2. Place a display ad in your local newspaper. Watch your costs on this though, as display ads can really be expensive. You could create a “Question and Answer” display ad which solves a common problem a potential customer may have. Your expertise will help assure potential clients that you know your stuff. Create a different ad weekly and you could develop a loyal following.
Place a classified ad in the Work Wanted section. Make sure you create a catchy headline and describe which services you provide. Don’t print your hourly rate though as you want to be able to negotiate this depending on each client’s needs.
4. Get in contact with your local Accountants and setup a referral system with them. These professional are always looking for good bookkeepers that they can refer their client to. It saves them from dealing with an accounting nightmare at year end.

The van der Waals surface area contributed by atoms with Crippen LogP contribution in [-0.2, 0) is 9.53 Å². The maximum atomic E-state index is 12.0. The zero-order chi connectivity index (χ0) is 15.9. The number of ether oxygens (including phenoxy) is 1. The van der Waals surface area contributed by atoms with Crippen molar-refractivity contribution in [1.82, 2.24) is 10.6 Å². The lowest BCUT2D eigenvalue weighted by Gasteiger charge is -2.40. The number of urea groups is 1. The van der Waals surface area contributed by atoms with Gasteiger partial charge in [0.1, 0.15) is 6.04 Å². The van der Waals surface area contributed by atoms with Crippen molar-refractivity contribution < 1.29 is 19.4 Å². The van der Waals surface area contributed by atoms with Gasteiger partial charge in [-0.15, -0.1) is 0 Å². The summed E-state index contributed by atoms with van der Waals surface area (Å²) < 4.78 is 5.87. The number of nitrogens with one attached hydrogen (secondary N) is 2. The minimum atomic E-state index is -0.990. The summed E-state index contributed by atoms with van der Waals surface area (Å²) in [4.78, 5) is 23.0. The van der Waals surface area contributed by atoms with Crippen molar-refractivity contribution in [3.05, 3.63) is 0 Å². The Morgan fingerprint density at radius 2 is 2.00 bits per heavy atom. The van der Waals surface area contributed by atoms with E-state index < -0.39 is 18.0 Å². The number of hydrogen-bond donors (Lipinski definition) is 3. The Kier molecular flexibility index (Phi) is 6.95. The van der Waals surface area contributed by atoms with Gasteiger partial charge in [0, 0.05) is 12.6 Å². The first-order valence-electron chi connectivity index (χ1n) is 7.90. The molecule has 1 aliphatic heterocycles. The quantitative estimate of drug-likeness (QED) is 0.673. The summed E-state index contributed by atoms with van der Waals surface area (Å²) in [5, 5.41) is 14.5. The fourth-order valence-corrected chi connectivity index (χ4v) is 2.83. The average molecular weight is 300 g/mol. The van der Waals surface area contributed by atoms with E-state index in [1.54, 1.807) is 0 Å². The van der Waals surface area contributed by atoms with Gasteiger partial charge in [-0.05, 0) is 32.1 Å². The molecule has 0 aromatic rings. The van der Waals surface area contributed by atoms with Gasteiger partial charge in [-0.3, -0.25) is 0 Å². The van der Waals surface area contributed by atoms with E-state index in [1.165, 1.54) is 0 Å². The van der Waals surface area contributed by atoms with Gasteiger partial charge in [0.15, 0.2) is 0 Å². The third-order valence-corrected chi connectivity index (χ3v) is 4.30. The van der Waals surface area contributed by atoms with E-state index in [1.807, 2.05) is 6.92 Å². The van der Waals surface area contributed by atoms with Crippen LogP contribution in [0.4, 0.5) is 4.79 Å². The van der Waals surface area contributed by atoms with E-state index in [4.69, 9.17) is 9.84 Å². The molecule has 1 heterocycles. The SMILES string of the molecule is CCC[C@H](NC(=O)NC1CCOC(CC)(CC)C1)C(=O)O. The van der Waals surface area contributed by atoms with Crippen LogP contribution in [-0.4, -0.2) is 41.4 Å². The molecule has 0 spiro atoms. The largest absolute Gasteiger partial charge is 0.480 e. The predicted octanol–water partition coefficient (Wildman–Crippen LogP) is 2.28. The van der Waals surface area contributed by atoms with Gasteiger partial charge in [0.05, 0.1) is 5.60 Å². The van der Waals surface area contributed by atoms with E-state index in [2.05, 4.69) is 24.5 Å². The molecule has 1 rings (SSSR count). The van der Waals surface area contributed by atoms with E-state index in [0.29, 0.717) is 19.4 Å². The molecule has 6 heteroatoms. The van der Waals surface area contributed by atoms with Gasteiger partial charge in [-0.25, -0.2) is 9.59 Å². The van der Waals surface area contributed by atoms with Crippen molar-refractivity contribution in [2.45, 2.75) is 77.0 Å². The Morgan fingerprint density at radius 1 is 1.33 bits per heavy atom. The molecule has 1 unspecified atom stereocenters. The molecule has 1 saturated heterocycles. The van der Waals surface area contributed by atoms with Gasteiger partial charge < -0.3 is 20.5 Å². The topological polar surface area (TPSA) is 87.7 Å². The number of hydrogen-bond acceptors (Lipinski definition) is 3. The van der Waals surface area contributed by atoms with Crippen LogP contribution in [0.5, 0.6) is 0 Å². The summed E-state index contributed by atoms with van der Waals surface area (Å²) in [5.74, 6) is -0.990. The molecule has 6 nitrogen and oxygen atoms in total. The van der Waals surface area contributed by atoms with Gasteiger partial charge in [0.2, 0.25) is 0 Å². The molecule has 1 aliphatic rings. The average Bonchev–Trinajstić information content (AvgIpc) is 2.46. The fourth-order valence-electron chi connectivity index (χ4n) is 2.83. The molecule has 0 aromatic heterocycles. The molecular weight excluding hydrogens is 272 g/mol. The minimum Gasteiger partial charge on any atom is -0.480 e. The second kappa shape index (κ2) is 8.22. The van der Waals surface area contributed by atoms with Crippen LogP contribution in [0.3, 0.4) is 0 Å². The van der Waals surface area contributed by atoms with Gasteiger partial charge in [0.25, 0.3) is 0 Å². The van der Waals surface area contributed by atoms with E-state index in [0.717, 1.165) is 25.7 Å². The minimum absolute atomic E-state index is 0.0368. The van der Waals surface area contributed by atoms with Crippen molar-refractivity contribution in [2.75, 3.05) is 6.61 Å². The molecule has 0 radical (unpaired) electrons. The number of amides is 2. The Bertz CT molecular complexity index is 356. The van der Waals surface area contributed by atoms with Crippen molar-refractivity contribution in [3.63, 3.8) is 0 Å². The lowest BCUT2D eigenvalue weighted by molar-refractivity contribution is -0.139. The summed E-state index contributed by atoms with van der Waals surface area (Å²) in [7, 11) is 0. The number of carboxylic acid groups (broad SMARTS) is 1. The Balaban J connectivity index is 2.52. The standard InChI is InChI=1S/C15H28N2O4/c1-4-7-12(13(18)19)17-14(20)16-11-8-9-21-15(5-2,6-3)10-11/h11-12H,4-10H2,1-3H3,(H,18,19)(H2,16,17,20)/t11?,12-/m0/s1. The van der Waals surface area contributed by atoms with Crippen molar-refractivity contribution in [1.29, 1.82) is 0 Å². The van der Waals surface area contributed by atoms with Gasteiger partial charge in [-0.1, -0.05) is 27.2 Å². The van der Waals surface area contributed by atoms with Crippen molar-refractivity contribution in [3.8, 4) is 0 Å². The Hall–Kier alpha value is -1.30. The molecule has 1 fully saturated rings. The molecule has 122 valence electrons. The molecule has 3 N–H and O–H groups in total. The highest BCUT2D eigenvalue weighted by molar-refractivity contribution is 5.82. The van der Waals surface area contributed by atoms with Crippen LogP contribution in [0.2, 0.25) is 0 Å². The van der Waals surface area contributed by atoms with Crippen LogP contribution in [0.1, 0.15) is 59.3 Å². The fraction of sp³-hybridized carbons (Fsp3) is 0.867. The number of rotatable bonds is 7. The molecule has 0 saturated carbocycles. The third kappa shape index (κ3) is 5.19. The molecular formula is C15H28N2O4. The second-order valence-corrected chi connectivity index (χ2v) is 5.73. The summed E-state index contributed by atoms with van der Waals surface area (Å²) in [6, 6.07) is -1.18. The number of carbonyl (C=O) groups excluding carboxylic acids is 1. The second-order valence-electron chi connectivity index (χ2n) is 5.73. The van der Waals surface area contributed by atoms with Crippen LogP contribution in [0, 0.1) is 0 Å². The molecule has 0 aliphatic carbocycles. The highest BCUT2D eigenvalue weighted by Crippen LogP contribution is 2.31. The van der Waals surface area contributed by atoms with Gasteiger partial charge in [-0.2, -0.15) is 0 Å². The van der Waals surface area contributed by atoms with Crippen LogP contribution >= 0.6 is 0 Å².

Start networking at your local Chamber of Commerce or other business type organizations. These groups are all made up of business professionals who either will need a good bookkeeper or can refer you to someone who does. As a follow-up to your sales letter you could send out a newsletter with information on bookkeeping, financial and business issues. Try not to overly promote your bookkeeping business otherwise people will just see it as blatant advertising and not valuable information worth keeping.
Send out small postcards as another follow-up to your original mailing. It keeps your bookkeeping business name on people minds. You could use the “Questions and Answer” format and make it another valuable information piece for potential clients.
So now you’ve got some idea on how to promote your bookkeeping business. Now go out and line up some clients.
How Much Can You Make Bookkeeping?